But, as shown in the table, even with this additional income support, about 60 per cent of these retirees were still unable to meet their monthly expenditure.

Average monthly income-expenditure shortfall per person ranged from $106 for those living in five-room and executive flats to $154 for those living in four-room HDB flats.

The average expenditure per retiree household member living in HDB dwellings was already $819 in 2013. For retirees living in one-room and two-room flats, it was $624 in 2013 - which translates to $1,176 in 2026 and which clearly would exceed the expected BRS payout of $650 to $700.

The HES data includes income from many sources, such as rental income, (excluding imputed rental of owner-occupied accommodation); investment income; contributions from relatives and friends not living in the same household; annuities and payouts from CPF schemes, income from pension, social welfare grant, regular payment from insurance protection policies and regular government transfers. In other words, it should capture most income received by retirees.

Given these figures, it is imperative that discussions on what is considered reasonably modest or basic living standards for future retirees should not be focused on meeting the BRS but, at the very least, on meeting the FRS or the Minimum Sum.

It might be that the recommendations of the CPF Review Panel stem from its narrow terms of reference - to study "how the Minimum Sum should be adjusted beyond 2015, in order to meet the objective of delivering a basic monthly retirement payout for life and how to enable CPF members to withdraw more as a lump sum upon retirement, and the circumstances for their doing so, taking into consideration the impact on retirement adequacy for different groups".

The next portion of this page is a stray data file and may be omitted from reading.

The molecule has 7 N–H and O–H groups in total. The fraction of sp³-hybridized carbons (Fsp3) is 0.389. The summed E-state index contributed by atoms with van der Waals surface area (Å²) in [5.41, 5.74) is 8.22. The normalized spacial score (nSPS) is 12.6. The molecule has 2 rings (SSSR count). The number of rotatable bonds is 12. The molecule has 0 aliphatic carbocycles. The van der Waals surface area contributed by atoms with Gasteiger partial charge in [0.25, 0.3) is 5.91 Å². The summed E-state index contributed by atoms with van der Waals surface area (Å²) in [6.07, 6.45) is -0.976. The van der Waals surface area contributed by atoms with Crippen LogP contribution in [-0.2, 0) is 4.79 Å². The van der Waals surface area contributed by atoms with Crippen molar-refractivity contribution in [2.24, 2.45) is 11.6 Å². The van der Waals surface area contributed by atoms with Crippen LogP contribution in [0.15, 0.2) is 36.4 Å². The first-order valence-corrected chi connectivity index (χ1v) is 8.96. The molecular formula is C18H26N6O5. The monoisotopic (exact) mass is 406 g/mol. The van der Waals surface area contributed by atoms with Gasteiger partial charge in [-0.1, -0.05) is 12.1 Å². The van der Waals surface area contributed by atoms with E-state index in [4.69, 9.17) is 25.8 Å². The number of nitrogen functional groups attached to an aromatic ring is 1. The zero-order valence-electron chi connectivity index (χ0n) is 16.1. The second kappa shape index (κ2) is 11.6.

The Minimum Sum is presumed to be associated with "basic retirement living". Hence, any lump-sum withdrawal must necessarily mean depletion of savings to a level which provides below- basic retirement living in years after the withdrawal.

The CPF Review Panel has done its work according to its narrow terms of reference. The Government has said that it will also look at ways to improve retirement adequacy for the large majority of CPF members.

Meanwhile, following up on the panel's proposals, the Government should send a clear message to Singaporeans that setting aside the BRS of $80,500 will not be enough to fund basic retirement needs.

Setting aside $161,000 is good, and $241,500 is even better.

Nomenclature affects behaviour, so the sum of $80,500 under the proposed BRS should be renamed the Partial Retirement Sum.

The writer is an associate professor at the Lee Kuan Yew School of Public Policy, National University of Singapore.